Less than three weeks to go till LAB’s own Lager Than Life competition, celebrating everything good in the world of bottom-fermentation. Entries are now closed, and the system is locked, but please join us on March 9th at Pillars Brewery in Walthamstow, to sample the huge range of lagers submitted (every BJCP lager category except American Lite Lager, and Eisbock, I believe), have a few beers and watch the England vs Italy game!
This year’s iteration of the UK’s largest homebrew competition and festival returns in May with a new name! LAB Open has all the judging, tasting, sharing, demos, presentations and prizes you loved about LSECBC, just without the rather clunky, slightly misleading name! Entry registration is now open, and is initially limited to two entries per entrant.
The results have arrived from the National Homebrew Competition with commendable speed!
Once again, LAB are proud to have been awarded Club of the Year (from an amazing field of 46 clubs), for their collective 11 prizes! These include:
Congratulations to all!
In January and February we have been looking at some of the vagaries of taste and perception, and how we quantify, qualify and communicate what we experience. This is obviously of critical importance to our collaborative work as brewers, judges and educators, but it sometimes doesn’t get the explicit focus it deserves. While BJCP judging scoresheets are, and will remain, a very important tool in assessing and describing beer, there are other methods that are sometimes more useful and we used these meetings to introduce members to two of them.
Sometimes, you’re not particularly concerned about how much a beer fits a particular style, or whether certain flavours are a flaw, you just want to assess which particular flavours are detectable, and what levels they present at. This is particularly important if you’re trying to assess what impact a particular ingredient or process might have on the finished beer.
In this introduction, we also assessed what impact our preconceptions can have on how we perceive flavour. Two identical pale, hoppy lagers were prepared, and one was dosed with flavourless Sinamar colouring to give it a deep brown-amber colour.
Although the number of participants, and the conditions of the trial, were insufficient to draw any strong conclusions, it’s interesting to note on the chart below that people seemed to perceive (marginally) more Dark Chocolate, Dark Caramel, Hazelnut and Raisin character in the darker beer, which, some would say, are precisely the flavours you might expect to find in a beer of that colour.
The people at Brulosophy have rightly become feted heroes of the homebrew world, and their weapon of choice has always been the triangle test. Although the impact of their tests are endlessly debated, the triangle test remains, to my knowledge, the best way of determining if there is a detectable difference between two beers.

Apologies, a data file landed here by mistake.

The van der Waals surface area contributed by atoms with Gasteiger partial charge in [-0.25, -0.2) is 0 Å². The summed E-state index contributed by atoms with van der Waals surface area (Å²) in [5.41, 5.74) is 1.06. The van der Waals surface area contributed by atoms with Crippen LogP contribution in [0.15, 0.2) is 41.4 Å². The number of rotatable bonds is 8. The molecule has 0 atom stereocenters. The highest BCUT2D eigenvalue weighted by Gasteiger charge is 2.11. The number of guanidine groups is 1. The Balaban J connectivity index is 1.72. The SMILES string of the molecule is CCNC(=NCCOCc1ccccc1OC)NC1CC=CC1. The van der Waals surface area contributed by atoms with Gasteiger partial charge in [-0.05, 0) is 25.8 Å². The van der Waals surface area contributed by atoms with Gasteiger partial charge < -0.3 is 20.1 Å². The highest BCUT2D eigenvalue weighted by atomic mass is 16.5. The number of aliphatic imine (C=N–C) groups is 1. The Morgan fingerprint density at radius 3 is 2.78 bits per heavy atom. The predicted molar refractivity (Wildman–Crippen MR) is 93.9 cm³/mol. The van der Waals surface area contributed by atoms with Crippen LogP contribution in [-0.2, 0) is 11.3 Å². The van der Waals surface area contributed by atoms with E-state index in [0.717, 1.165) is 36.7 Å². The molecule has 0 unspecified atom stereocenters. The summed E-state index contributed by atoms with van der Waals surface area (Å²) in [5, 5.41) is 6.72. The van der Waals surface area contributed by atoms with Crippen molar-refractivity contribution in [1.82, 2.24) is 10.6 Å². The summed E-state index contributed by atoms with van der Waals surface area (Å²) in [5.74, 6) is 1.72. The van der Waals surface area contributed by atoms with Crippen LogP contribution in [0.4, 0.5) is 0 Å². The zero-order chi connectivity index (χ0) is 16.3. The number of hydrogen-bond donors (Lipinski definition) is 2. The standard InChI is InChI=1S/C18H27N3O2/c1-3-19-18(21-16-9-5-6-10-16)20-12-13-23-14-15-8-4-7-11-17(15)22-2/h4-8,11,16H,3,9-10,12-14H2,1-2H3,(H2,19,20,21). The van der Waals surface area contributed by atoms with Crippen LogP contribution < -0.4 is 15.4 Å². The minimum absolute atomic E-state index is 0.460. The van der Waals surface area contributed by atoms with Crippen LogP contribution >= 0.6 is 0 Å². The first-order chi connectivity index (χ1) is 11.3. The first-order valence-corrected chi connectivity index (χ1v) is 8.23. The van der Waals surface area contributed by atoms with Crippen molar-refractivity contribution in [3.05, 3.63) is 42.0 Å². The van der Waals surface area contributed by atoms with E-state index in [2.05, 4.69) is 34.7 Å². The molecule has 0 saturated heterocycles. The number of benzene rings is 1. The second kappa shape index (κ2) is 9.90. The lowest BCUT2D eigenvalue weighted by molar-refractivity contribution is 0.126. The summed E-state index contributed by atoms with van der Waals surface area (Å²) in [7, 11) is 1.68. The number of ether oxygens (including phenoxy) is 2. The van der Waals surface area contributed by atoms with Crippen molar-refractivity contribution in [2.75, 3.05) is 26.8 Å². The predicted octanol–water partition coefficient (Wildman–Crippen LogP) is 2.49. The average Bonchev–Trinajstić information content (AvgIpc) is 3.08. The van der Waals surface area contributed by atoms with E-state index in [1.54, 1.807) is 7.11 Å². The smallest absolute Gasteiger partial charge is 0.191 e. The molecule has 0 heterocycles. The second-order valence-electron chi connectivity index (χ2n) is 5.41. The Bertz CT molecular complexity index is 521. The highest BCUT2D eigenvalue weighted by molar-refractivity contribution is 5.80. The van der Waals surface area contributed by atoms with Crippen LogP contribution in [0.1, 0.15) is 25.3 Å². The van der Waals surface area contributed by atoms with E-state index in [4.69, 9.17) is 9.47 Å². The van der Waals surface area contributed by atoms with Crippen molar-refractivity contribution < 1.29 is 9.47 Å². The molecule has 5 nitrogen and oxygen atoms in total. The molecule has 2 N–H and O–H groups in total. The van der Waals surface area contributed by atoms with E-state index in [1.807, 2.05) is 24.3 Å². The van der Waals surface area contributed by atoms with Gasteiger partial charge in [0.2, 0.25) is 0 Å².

Essentially, three differently coloured cups are presented to the participant. Two contain the same beer and one is different, and the participant must decide which is the odd-one-out. Statistical tests on the results can then tell us how certain we can be that there is a perceivable difference between the two beers.
There has always been something of a debate, though, about how (for want of a better word) difficult triangle tests are. Often, results will show no significant difference between two ingredients or processes that we’re just sure must produce a noticeable difference, and it’s sometimes said that the nature of triangle tests masks small, but perceptible differences.
With that in mind, we chose two commercial beers for this trial-run that are ostensibly the same style, but that almost everyone would be confidant of telling apart, namely Carling Black Label and Guinness Hophouse 13.
The results barely warrant even the most cursory statistical analysis! Of 25 participants, 24 chose the correct beer, which seems to result in a statistical confidence almost too high to measure… I genuinely thought there may be some doubt creep in, but that is literally almost as certain as you can get!
As a practice, it was an interesting activity to do, and as a baseline, we can at least say that triangle tests can definitely tell apart two moderately similar beers.
An interesting footnote, though… Even though virtually everyone could tell the beer apart, the preference was fairly evenly split between Carling, Hophouse, and No preference.
After a short search for a new venue, we have found a brilliant place at the Barrel Project, in Druid Street, Bermondsey. Not only, that, but we’ve also found enthusiastic and imaginative new partners, in the people at London Beer Factory!
We’ll be working together to run two monthly meetings: one, our traditional LAB-style meetings, where we focus on analysis, investigation, development, education and training; and one more relaxed, fun, chilled out, social meeting where people can get together to share stories, beer and advice, as well as learning to brew on LBF’s homebrew-scale kit at the Barrel Project.
For March, we’ll run these meetings back to back. The LAB meeting on Monday 4th March and the LAB-LBF Brew Evening on Tuesday 5th March, but in the future we’ll space them out.
As always, everyone is more than welcome to attend any of our meetings, but if you (or someone you know) has always wanted to give homebrewing a go, but didn’t know where to start, then the Brew Evening should be the perfect no-pressure chance to give it a go!
Hope to see you there!
Posted: Tuesday, February 19th, 2019
Tags: Barrel Project, BJCP, Bohem, Brick, February, January, Judge training, LAB Open, LAB report, Lager Than Life, London Beer Factory, london-and-south-east, meeting, National, Peckhamfest, Sensory Analysis, Triangle Test
The next competition is Lager Than Life, on the 7th March. Places are full, but judges and stewards, or anyone who just wants to help out are encouraged to register!